Ladies or Gentlemen (NR)

Anchor Bay Home Entertainment

Starz continues to dissect every minute sub-genre of cinema with its excellent documentaries. Ladies or Gentlemen takes apart the history of drag (male and female) in mainstream and not so mainstream film. Narrated by RuPaul, the tour brings us to one taboo-smashing gender-bender after another, with films as fondly remembered as Some Like It Hot and Tootsie, cult classics such as Pink Flamingos and Rocky Horror Picture Show, and surprises including The Birdcage and She's the Man. Even genre-defiers that maybe don't give the most positive view of the cross-dressing community (see: Psycho and Glen or Glenda) are dutifully represented. Like all these Starz docs, if Ladies or Gentlemen accomplishes anything, it piques your interest enough to fill your NetFlix queue for the month. Why else would I rent White Chicks? — Louis Fowler

Purchase the DVD: Ladies or Gentlemen

New in Town (PG)

Lionsgate Home Entertainment

As generic as its title, while also idiotic in its own way, New in Town is ridiculously simplistic, reducing even those characters it likes to cardboard caricatures. The ones it doesn't like — such as Renée Zellweger's corporate executive Lucy Hill — they're really in trouble. Imported from fabulous Miami to frumpy Minnesota to downsize her company's food-packing plant, Lucy is a shallow, vindictive, mean-spirited bitch. The movie would have taken a lovely turn if the "weird" Minnesotans (including the wasted Siobhan Fallon Hogan and Harry Connick Jr.) had pulled a Murder on the Orient Express and sent her body through a woodchipper. Alas, they're just too nice to do that. Bonus features include a making-of featurette, deleted scenes, cast and crew commentaries, and more. — MaryAnn Johanson

Purchase the DVD: New In Town (Fullscreen Edition)

Z Rock (NR)

Anchor Bay Home Entertainment

Do you like the idea behind Flight of the Conchords, but hate the subtle "alternative humor" of the whole thing? Are you pissed because you just don't "get it"? Well then, idiots, here's a show called Z Rock, about a wholly unlikable Brooklyn band that moonlights as kids' entertainers, that will give you ample doses of broad comedy that you don't have to think about, like, ever. How about jokes featuring our studly "rockers" fighting effeminate rival kiddie-singers who wear sweaters with the letters F, A and G on the front of them? You like that? Great, because the humor of this abysmal series never rises above that level, and you don't have to, either. Surprisingly enough, this show was produced by the Independent Film Channel, which makes me never want to support independent film again. Rock on, fellas. — Louis Fowler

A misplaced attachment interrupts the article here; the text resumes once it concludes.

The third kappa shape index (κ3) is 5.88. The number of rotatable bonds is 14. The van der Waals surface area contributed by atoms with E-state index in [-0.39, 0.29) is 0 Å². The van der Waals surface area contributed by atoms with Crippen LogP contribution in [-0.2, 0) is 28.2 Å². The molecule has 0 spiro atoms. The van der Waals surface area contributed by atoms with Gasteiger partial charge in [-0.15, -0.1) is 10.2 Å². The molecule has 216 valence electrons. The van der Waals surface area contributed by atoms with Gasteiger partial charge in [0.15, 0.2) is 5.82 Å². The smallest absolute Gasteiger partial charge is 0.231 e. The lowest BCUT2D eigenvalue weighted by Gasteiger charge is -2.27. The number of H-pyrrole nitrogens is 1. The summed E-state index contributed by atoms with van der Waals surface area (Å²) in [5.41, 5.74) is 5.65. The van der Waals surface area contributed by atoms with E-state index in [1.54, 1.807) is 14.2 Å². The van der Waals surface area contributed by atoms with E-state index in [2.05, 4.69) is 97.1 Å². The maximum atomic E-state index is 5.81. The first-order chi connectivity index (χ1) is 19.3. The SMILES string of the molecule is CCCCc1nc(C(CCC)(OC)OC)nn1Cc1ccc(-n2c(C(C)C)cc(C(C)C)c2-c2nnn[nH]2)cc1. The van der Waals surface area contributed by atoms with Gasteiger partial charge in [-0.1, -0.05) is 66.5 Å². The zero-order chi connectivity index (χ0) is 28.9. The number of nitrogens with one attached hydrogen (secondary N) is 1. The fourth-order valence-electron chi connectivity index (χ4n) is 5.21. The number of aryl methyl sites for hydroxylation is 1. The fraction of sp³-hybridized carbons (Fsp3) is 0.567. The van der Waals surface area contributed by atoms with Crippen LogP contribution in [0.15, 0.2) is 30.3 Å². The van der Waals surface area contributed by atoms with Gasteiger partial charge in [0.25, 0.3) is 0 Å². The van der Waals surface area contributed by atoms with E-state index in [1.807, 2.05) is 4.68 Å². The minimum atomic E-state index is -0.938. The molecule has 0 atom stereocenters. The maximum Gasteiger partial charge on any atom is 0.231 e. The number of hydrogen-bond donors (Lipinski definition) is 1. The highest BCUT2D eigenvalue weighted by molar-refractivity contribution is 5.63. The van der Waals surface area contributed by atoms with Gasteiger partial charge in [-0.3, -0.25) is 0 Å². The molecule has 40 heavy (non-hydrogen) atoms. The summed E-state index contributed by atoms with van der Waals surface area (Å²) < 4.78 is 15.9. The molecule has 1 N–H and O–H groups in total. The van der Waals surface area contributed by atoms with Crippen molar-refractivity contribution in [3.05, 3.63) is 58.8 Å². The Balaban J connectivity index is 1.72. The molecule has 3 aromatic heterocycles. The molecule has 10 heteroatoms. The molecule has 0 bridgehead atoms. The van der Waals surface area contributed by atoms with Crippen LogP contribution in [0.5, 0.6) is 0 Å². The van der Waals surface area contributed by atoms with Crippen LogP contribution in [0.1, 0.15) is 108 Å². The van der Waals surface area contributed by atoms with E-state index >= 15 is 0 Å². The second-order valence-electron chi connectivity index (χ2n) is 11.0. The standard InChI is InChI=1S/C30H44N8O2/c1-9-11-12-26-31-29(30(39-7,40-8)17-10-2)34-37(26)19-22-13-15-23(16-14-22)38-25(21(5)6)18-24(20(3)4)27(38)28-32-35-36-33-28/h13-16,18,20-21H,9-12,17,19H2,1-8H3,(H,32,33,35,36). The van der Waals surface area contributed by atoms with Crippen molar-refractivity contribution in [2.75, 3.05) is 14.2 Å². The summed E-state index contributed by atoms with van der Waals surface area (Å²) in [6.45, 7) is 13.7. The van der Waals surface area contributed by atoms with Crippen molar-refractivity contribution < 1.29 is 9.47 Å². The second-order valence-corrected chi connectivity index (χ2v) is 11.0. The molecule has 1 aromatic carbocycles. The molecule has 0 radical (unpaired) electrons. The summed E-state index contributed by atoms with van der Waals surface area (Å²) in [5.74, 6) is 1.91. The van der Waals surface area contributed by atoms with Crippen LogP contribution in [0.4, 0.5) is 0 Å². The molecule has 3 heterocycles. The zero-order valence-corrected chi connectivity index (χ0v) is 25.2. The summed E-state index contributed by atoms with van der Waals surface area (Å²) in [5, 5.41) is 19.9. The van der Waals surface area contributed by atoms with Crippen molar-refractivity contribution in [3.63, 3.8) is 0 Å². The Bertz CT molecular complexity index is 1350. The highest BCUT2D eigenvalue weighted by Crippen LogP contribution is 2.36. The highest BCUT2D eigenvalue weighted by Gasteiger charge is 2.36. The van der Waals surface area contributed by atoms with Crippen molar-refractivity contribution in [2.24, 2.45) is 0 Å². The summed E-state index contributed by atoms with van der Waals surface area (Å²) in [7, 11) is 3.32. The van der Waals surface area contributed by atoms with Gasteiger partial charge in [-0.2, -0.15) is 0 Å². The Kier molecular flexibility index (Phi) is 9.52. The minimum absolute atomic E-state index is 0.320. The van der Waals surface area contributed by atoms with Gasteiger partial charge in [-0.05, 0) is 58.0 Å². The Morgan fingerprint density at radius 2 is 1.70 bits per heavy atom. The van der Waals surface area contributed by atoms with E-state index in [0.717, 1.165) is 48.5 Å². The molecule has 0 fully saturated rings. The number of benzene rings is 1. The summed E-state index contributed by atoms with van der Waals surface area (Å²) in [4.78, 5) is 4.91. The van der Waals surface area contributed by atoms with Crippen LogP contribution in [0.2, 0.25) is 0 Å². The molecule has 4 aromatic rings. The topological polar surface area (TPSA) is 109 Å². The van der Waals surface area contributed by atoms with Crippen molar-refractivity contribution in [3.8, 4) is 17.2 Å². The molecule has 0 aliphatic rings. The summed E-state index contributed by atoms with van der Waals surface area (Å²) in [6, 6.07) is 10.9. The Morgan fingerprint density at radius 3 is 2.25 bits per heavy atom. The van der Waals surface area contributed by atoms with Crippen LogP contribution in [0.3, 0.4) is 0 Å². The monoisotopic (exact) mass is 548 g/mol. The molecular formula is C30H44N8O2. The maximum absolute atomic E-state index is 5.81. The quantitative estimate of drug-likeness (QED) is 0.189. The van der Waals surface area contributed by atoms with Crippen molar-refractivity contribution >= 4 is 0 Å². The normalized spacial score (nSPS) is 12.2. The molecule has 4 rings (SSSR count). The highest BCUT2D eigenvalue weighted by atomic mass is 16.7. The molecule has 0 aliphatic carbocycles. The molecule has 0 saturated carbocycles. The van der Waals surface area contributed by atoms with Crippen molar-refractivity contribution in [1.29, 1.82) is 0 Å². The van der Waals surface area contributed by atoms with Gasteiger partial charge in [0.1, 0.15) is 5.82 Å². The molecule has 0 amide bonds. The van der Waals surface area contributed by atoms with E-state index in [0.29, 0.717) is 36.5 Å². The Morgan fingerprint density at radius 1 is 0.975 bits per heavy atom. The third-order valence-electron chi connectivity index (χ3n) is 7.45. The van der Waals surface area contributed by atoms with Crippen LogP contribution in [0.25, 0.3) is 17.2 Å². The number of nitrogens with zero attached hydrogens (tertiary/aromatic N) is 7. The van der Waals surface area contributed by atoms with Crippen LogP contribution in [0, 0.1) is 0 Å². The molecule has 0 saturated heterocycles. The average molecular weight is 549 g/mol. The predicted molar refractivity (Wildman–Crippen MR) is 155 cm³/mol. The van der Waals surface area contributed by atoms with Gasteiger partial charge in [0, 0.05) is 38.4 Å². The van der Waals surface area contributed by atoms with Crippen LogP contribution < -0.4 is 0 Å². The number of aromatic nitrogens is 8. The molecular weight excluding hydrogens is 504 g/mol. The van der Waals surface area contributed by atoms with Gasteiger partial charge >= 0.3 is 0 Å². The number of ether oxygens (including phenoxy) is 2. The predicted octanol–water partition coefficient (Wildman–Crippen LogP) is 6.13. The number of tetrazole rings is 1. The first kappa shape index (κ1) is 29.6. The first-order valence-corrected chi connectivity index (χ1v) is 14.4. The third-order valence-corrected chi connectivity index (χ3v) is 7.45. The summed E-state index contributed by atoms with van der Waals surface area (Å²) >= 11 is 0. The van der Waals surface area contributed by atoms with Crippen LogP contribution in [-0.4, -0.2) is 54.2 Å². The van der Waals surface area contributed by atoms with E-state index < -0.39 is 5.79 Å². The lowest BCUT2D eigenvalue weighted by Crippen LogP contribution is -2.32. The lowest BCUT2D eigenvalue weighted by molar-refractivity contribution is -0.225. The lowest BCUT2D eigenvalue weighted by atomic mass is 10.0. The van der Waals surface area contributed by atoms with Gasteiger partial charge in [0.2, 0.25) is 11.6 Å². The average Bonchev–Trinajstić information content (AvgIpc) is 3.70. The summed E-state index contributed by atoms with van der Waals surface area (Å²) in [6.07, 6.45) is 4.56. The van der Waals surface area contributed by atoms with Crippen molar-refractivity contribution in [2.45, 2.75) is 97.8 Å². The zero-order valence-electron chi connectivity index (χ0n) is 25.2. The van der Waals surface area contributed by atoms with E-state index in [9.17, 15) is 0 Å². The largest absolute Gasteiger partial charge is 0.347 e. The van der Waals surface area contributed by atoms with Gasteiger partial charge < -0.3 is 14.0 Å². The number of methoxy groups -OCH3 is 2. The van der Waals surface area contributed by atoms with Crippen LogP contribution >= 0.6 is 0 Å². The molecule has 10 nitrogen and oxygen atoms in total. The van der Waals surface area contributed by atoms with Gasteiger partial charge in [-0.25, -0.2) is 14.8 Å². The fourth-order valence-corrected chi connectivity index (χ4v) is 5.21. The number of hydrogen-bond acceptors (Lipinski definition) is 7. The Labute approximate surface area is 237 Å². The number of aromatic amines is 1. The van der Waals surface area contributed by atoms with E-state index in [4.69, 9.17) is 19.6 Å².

Purchase the DVD: Z Rock


Eddie Murphy Delirious: 25th Anniversary Edition (NR)

Anchor Bay Home Entertainment

Sure, this might be a "double-dip" release, but if you don't already own this 1983 stand-up masterpiece, get off your ass, plunk down your hard-earned cash and get a copy now! This is Eddie Murphy at his peak, delivering a blistering, pointed performance that remains riotously offensive and insanely relevant. It's also bittersweet, considering how his career has devolved. Nothing highlights this more than the newly added extras, wherein Murphy, almost embarrassed, remembers half-heartedly the making, performance and reception of the comedy special. It's an interesting trip that attempts to offer answers about the "old" Murphy, but really says more about the "new" Murphy. Still, hardcore fans will require an upgrade from the original bare-bones DVD that came out a few years ago. An added bonus: If you know kids who know the comedian only as Dr. Doolittle or Sherman Klump, you can show them his "ice cream" routine to totally warp them! — Louis Fowler

Purchase the DVD: Eddie Murphy: Delirious - 25th Anniversary

Nightmare Castle (NR)

Severin Films

I have read a few reviews that said this '60s Italian thriller starring cult legend Barbara Steele was comparable to, or even better than, her classic Mario Bava-directed Black Sunday. Eh, not really. But still, the atmospheric Nightmare Castle has a lot going for it that will thrill Steele completists, as well as lovers of spooky black-and-white chillers. Aristocratic mad scientist Arrowsmith finds his wife cheating with the gardener and chains them both in a dungeon, thinking he'll collect on her wealth. It backfires when she's left it to her sister. So the diabolical doctor tries to make her go mad, with surprisingly supernatural results. While it's a bit too talky for its own good at times, it's beautifully shot and utterly charming in its innocence, and I'll take it over most of the recycled crap we're force-fed by the mainstream. — Louis Fowler

Purchase the DVD: Nightmare Castle


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